As a person who is committed to the pursuit of writing (or, to be more specific, to the holy trinity of the literary world: teaching, editing, and writing), I find that many of my friends and acquaintances, and certainly most of the people I interact with on a day to day basis, are committed to the same things as I am. This life spent at the keyboard, bent over sheaves of paper, wearing out one lucky editing pen at a time, and perhaps permanently ruining my posture…well, this is normal behavior for many people I know. But sometimes, when I’m thrown out in the the larger–much larger–“real” world, I realize just how strange my chosen lifestyle really is.
Last weekend, I attended a friend’s baby shower. Spending a few hours over over bottle warmers and boppies–I am still not sure what that is or what you do with it–isn’t exactly my thing, but it’s a small price to pay to support a good friend. So off I went to such an upscale neighborhood that I don’t think I could afford to breathe the air there. Luckily no one caught me. And after a very startling incident in which a St. Bernard (apparently mixed with a mastodon) pinned me against the wall in the hostess’s hallway and inspired a full on anxiety attack, complete with tears and uncontrollable shaking, I was feeling out of place.
But I wiped that running mascara off, sat my butt down and did my best to be an inconspicuous part of the goings on. I listened to the other women converse. They are doctors and therapists and scientists. They go home at night and nurse babies and play with toddlers. They go to wine country. They train for marathons. They go on vacations and cruises. They have shoes and bags and outfits and jewelry that all go together. They don’t collapse in heaps of terror in other people’s hallways when the hound of the Baskervilles shows up. I felt as though I were a lower form of life on their planet–a planet that orbits an entirely different sun.
So when one of the women asked what was new with me since I last ran into her, I couldn’t get out much beyond “oh, same old, same old. Just doing my thing.” What I could have said, but didn’t, is “I have a book coming out, a novel that my agent is pitching, and another novel I’m well on my way to finishing this year.” Because what could my small victories as a struggling writer possibly mean to women who cure cancer by day, go out by night, fit in a mani-pedi and brunch on the weekend, and find time to raise some children as well?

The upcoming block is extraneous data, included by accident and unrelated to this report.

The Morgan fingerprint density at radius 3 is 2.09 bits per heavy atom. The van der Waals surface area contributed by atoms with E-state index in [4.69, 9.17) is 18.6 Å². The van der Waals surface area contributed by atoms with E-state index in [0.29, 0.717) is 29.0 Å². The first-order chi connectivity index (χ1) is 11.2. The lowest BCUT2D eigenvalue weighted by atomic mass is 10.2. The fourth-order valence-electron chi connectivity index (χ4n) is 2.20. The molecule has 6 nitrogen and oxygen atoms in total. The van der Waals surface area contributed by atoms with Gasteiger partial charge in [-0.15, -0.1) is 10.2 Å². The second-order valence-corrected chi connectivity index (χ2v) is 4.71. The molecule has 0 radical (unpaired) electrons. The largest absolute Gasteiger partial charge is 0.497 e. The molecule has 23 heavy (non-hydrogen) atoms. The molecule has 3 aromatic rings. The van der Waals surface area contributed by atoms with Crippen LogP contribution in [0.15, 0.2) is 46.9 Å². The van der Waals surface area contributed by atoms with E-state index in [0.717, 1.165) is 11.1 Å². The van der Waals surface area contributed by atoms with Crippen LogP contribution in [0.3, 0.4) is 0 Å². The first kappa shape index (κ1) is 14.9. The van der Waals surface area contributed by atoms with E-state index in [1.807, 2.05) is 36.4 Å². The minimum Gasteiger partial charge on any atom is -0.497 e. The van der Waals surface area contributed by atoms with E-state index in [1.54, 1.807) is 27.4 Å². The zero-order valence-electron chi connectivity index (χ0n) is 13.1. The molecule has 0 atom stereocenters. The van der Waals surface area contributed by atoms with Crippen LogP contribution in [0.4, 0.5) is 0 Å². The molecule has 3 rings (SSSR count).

Okay, so I oversimplify. No one’s life is nearly as pleasant as it seems to the outside world. I have no doubt that every woman in that room had some area of her life that was no so perfect as it seemed. But sometimes I have to wonder if I made the right choice in life–the choice to work on literary journals, to write books, to spend all my free time working on projects without a great deal of monetary value, to forego children and travel and a much of a social life in order to devote whatever time I have to this business of making up stories and writing them down.
These past few days, I found myself coming back to a blog piece written by J M Tohline, who’s novel The Great Lenore I’m very much looking forward to reading. It’s an weirdly inspiring guest piece in which Tohline chronicles some of the more embarrassing mistakes and nonsensical choices he made as a beginning and struggling writer. (Dropping out of school at 19 to “take things more seriously” as a writer, trying to give his unsolicited manuscript to Houghton Mifflin in person…the goodness goes on.) But as I’ve found myself questioning my own choices, wondering whether I should completely retool my life and priorities, I find this paragraph of Tohline’s grounding:
Can you quit? Chances are, you probably cannot. So keep writing, Dear Writer – because that is what you are. Whether or not you have a novel in bookstores. Whether or not the whole world has read your writing. Whether or not anything of yours is ever published, as long as you live, you are still a writer. It is part of who you are. Keep writing. It is never time to quit.